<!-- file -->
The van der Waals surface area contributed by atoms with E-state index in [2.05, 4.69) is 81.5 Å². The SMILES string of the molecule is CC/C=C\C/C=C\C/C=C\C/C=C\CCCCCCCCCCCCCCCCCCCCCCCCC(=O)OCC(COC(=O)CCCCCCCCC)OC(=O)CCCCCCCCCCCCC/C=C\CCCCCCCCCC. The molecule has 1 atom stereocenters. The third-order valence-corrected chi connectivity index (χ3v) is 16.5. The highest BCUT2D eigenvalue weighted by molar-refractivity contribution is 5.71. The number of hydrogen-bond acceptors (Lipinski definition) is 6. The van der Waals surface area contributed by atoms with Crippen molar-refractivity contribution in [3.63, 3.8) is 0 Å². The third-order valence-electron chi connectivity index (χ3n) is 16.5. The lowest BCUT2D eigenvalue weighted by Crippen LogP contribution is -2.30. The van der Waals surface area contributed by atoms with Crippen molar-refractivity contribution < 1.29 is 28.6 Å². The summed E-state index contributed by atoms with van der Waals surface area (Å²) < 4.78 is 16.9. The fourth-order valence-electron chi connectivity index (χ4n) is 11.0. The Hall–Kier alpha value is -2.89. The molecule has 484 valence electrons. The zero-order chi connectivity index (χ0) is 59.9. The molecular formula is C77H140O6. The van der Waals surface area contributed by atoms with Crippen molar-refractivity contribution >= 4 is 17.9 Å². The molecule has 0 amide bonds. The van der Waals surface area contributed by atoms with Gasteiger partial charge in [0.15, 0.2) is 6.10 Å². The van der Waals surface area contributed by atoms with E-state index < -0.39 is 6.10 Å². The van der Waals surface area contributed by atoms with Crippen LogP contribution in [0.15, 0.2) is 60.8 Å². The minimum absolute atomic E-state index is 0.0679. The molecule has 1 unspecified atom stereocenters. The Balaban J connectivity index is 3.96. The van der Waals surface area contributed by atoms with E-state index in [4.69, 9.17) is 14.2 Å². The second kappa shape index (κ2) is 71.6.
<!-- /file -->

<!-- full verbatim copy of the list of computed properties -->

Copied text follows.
The van der Waals surface area contributed by atoms with E-state index in [2.05, 4.69) is 81.5 Å². The SMILES string of the molecule is CC/C=C\C/C=C\C/C=C\C/C=C\CCCCCCCCCCCCCCCCCCCCCCCCC(=O)OCC(COC(=O)CCCCCCCCC)OC(=O)CCCCCCCCCCCCC/C=C\CCCCCCCCCC. The molecule has 1 atom stereocenters. The third-order valence-corrected chi connectivity index (χ3v) is 16.5. The highest BCUT2D eigenvalue weighted by molar-refractivity contribution is 5.71. The number of hydrogen-bond acceptors (Lipinski definition) is 6. The van der Waals surface area contributed by atoms with Crippen molar-refractivity contribution in [3.63, 3.8) is 0 Å². The third-order valence-electron chi connectivity index (χ3n) is 16.5. The lowest BCUT2D eigenvalue weighted by Crippen LogP contribution is -2.30. The van der Waals surface area contributed by atoms with Crippen molar-refractivity contribution < 1.29 is 28.6 Å². The summed E-state index contributed by atoms with van der Waals surface area (Å²) < 4.78 is 16.9. The fourth-order valence-electron chi connectivity index (χ4n) is 11.0. The Hall–Kier alpha value is -2.89. The molecule has 484 valence electrons. The zero-order chi connectivity index (χ0) is 59.9. The molecular formula is C77H140O6. The van der Waals surface area contributed by atoms with Crippen molar-refractivity contribution >= 4 is 17.9 Å². The molecule has 0 amide bonds. The van der Waals surface area contributed by atoms with Gasteiger partial charge in [0.15, 0.2) is 6.10 Å². The van der Waals surface area contributed by atoms with E-state index < -0.39 is 6.10 Å². The van der Waals surface area contributed by atoms with Crippen LogP contribution in [0.15, 0.2) is 60.8 Å². The minimum absolute atomic E-state index is 0.0679. The molecule has 1 unspecified atom stereocenters. The Balaban J connectivity index is 3.96. The van der Waals surface area contributed by atoms with E-state index in [4.69, 9.17) is 14.2 Å². The second kappa shape index (κ2) is 71.6.